Burroughs Mountain Loop
From the countless variety of day hikes Mount Rainier NP has to offer Burroughs Mountain is one of my favorites. Most people pay it a visit in the summertime when the drive to Sunrise is literally lined by wildflowers and many more of them can be found during the first part of the hike where the trail will lead you through colorful Sunrise meadows.
The trail heads steadily uphill gaining about 400 feet in the first half mile but there is a lot to distract you on this ascent including magnificent views of Mt. Rainier and even though you might huff and puff a little, the climb will be over faster than you’d expect. The grade eases afterwards as you starts traversing towards Frozen Lake. It’s a very nice part of the trail, once again offering incredible views and variety flowers in the summertime. Indian paintbrush is common here, mostly it’s red variety.
At Frozen Lake you will find a junction of three trails, Fremont Lookout, Barclay Park, and Burroughs Mountain. If you are ambitious and in a decent shape, you can do them all in one day but for now, let’s continue up the one that takes you to the closest neighborhood of Mt. Rainier.
What I really like about Burroughs Mountain is the variety of terrain it crosses during it’s relatively short course. From Frozen Lake you will start ascending again. The vegetation disappears, except for tiny alpine flowers that have the ability to somehow survive up here in conditions that often include strong winds and temperatures that can drop to freezing at any month of the year. The trail becomes more rocky. It’s not unusual to encounter snow fields here late into the summer and occasionally you might even need to cross a snow patch or two. Once you top the first Burrough, and you might shed few drops of sweat on this uphill, view of Rainier will dominate in front of you. It will be tempting to keep starring at the mountain but don’t forget to look around as well. There are 360 degrees of great views available from here.
The trail then continues to the second Burrough. You dip a little and regain the elevation immediately afterwards. One of the most stubborn snow patches can be found on this slope. In some years it never completely melts. The second Burrough brings you even closer to Mt. Rainier. It feels like you could nearly touch it.
Second Burrough is where many people end their hike. You can sit on a rocky man made bench and admire the scenery. If you are lucky you might spot a herd of mountain goats that frequent the area or ptarmigans. It’s a wonderful lunch spot and worthwhile destination; however if you still have some steam left, you have to continue further. You will dip couple hundred feet and you will need to gain even more if you wish to summit the third and last Burroughs but I assure you it’s worthwhile effort. If you could not peel your eyes from Mt. Rainier earlier on this hike, now you will stare at it with your mouth open. There aren’t many places that will bring you closer. You will be so close indeed, your camera might have hard time to capture the entire volcano in a single frame. This is where I like to finish my Burroughs Mountain trip.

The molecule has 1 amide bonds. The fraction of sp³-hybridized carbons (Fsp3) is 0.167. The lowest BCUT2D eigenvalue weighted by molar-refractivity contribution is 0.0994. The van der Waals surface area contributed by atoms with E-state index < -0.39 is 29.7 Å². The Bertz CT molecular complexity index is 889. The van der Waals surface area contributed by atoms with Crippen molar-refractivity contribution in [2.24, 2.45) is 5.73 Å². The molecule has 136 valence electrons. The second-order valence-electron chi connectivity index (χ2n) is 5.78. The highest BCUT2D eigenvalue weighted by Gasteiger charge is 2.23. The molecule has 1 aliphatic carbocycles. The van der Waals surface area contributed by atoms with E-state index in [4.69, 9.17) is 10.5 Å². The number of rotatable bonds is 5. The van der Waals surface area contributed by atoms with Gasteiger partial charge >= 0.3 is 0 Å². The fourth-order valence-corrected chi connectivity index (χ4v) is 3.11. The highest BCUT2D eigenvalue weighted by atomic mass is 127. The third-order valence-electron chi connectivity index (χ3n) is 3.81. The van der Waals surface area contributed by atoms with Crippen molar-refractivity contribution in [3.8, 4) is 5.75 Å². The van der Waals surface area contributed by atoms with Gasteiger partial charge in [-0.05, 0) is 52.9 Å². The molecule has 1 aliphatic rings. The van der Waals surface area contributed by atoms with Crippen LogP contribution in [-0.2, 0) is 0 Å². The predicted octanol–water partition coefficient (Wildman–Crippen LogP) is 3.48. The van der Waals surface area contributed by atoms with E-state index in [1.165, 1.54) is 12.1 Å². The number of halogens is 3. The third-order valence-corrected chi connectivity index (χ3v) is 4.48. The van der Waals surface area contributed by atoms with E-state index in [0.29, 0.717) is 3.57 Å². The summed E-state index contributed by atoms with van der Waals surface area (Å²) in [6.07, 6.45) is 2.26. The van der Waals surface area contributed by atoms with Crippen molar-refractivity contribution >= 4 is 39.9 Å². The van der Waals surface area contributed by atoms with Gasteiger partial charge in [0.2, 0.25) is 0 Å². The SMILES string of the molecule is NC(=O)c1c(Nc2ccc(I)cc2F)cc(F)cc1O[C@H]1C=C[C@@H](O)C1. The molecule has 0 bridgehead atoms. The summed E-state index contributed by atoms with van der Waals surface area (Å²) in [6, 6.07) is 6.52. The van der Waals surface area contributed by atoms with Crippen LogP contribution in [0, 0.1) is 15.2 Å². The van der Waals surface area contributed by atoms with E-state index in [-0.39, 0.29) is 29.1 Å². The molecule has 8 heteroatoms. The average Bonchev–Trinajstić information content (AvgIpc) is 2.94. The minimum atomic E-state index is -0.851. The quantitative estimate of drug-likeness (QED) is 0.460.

The road to Sunrise usually opens at the end of May and on this summer route you will hike 9 miles round trip and gain 2600 feet.
This year Dave and I decided to bring the annual visit forward. We opt for approach from White River since the road to sunrise is not yet opened and from there we follow Glacier Basin Trail. Glacier Basin is a very nice destination on it’s own with several campsites for those who wish to spend the night. About ¼ mile before reaching it a spur trail takes off towards the Burroughs. It is a well established trail and when melted out it is very easy to follow. Today significant portions of the path are snow covered and we have to engage our navigation skills and equipments to stay on route.
The trail involves climbing series of steep switchbacks and later it breaks from the trees and traverses an open slope where the snow is softened by sun. We posthole for a while but in the end we give in and strap the snowshoes on. The trail leads us in the saddle between Second and Third Burrough. From there we have few hundred feet of ascent left to the summit. It’s a stellar day and our views are grand.
On the way back we choose a different route. There are not many loop hikes in Washington and when possibility of one arises, it would be shame not to take it. The wind is blasting atop the second Burrough. The layers we could not wait to take off are staying on for a while longer.
There is sufficient amount of snow at the end of the First Burrough for us to plunge step down to Sunrise Camp. Sunrise Camp lies on the Wonderland Trail which is the route we chose for our way down. The first half mile is little tricky to navigate. The snow is deep and there is no visible trail to follow so we head in the general direction that would take us home. We go down, we go back up, we cross a snowy creek (we also refill our water bottles here. There’s nothing like a fresh mountain water) and after little bit of cross country side hilling we bump into the partially melted out Wonderland that takes us all the way back to White River. The sun is out, the birds are singing. It’s a wonderful spring day in the mountains.
Distance: 11.6 miles
Elevation Gain: 4500 feet
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Wow, look at all of that snow! Great photos of a beautiful area.
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Nice! Rainier was showing off 🙂
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What an amazing scenery, love all the pictures! Especially the one ‘With Rainier in the background’, definitely helps telling about the dimensions! Impressive:) And what a great day you had, seems like the weather couldn’t have been any better.